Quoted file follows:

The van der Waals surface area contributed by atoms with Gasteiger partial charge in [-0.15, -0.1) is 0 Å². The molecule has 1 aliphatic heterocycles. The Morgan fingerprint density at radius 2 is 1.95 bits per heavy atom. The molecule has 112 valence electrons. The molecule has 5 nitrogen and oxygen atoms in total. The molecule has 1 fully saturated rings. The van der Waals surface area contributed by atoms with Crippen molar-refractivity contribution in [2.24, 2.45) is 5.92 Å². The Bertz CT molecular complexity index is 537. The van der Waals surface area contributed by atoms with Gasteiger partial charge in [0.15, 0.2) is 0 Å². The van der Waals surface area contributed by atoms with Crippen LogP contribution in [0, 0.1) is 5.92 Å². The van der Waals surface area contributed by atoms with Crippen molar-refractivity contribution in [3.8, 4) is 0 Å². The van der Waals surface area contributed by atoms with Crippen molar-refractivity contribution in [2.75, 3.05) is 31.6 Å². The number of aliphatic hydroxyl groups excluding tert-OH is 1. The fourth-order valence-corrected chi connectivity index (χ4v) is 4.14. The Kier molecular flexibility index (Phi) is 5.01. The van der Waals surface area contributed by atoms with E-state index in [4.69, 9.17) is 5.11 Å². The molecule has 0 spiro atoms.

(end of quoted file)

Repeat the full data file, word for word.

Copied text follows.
The van der Waals surface area contributed by atoms with Gasteiger partial charge in [-0.15, -0.1) is 0 Å². The molecule has 1 aliphatic heterocycles. The Morgan fingerprint density at radius 2 is 1.95 bits per heavy atom. The molecule has 112 valence electrons. The molecule has 5 nitrogen and oxygen atoms in total. The molecule has 1 fully saturated rings. The van der Waals surface area contributed by atoms with Crippen molar-refractivity contribution in [2.24, 2.45) is 5.92 Å². The Bertz CT molecular complexity index is 537. The van der Waals surface area contributed by atoms with Gasteiger partial charge in [0.15, 0.2) is 0 Å². The van der Waals surface area contributed by atoms with Crippen LogP contribution in [0, 0.1) is 5.92 Å². The van der Waals surface area contributed by atoms with Crippen molar-refractivity contribution in [3.8, 4) is 0 Å². The van der Waals surface area contributed by atoms with Crippen molar-refractivity contribution in [2.75, 3.05) is 31.6 Å². The number of aliphatic hydroxyl groups excluding tert-OH is 1. The fourth-order valence-corrected chi connectivity index (χ4v) is 4.14. The Kier molecular flexibility index (Phi) is 5.01. The van der Waals surface area contributed by atoms with E-state index in [4.69, 9.17) is 5.11 Å². The molecule has 0 spiro atoms.